Sir Elton John and husband David Furnish have had a room named after them at the V&A (Victoria and Albert Museum).
The ‘Rocket Man’ hitmaker and his spouse made a “significant” donation towards the London museum’s Photography Centre and they have now announced a long-term collaboration with the couple, which aims to “revolutionise public access to photography”.
Elton’s own private The Sir Elton John Photography Collection – which he first started collecting 27 years ago and is comprised of over 7,000 images taken from the early 20th century to now – is joined by more than 8,000 images in the new space.
In their honour, the V&A has renamed gallery 101 as ‘The Sir Elton John and David Furnish Gallery’.
The 72-year-old music legend, who is an avid art collector and particularly fond of photography, hopes the expansion of the facilities will bring about new artists and collectors and that visitors will have the “same excitement and appreciation for photography” that he felt when he started his own collection.
He said: “The V&A is known for its dedication to teaching, public research facilities and learning-based exhibitions focused on the mechanics and history of the photographic arts.
“For David and I, this commitment to education and mission to celebrate the medium, presents a perfect partnership.
“The new Photography Centre, along with the 2022 extension, will not only elevate photography but it will help foster new artists, patrons and collectors, like myself.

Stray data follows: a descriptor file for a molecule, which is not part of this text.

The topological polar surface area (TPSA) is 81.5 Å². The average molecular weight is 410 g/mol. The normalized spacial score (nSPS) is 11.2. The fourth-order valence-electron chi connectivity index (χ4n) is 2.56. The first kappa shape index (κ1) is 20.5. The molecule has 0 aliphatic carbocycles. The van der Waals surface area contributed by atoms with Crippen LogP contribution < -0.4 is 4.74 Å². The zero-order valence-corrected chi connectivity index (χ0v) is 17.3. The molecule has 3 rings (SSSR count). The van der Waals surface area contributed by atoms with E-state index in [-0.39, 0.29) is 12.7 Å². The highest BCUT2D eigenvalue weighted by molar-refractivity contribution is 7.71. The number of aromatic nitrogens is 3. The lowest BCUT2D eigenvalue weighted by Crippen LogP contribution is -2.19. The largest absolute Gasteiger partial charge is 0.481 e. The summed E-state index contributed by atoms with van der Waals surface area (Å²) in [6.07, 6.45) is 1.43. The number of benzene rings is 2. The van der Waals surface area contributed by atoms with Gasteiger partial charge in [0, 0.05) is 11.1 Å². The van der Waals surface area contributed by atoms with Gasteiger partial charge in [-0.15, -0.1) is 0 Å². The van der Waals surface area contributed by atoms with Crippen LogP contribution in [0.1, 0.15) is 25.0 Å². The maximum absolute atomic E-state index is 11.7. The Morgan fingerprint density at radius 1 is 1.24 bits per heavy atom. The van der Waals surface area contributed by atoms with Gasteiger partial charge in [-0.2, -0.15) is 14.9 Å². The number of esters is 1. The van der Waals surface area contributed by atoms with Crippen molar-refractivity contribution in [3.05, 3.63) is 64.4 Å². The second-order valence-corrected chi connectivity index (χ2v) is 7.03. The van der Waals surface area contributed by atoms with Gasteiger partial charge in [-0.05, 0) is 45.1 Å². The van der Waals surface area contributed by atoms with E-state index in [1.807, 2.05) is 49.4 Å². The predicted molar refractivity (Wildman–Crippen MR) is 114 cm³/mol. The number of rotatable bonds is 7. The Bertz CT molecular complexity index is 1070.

“We are delighted to be part of this exciting moment and we hope that audiences will walk away with the same excitement and appreciation for photography, as I did when I first started collecting.”
Tristram Hunt, Director of the V&A, said: “We are immensely grateful to Sir Elton John and David Furnish for their generosity in supporting our Photography Centre and mission to make historic and contemporary photography available to the widest possible audience.
“We are united by a deep commitment to the medium, and there are huge synergies between our collections, particularly around 20th century modernist and contemporary colour photography.
“The Sir Elton John Photography Collection was a major lender to our 2014 exhibition, Horst: Photographer of Style.
“I very much look forward strengthening our collaboration with Sir Elton, David and their team and seeing our collections in dialogue in a new and revelatory photography exhibition.”
Although photography is the ‘Candle in the Wind’ hitmaker’s main passion outside of music, he previously admitted he is useless with a camera himself.
He shared: “I’d just gotten sober back then and it was like I was seeing with clear eyes.
“I was in a chateau in the south of France and David Fahey, who owns a gallery in LA, showed me some prints by Herb Ritts and Horst and Irving Penn and that was it.
“Suddenly, I discovered something that I had been surrounded by for years and never noticed as an art form despite having had my portrait taken by the likes of Penn and [Richard] Avedon.
“I just flew into it and began to amass prints at auction and in private sales. It became the greatest passion I have outside of music.”
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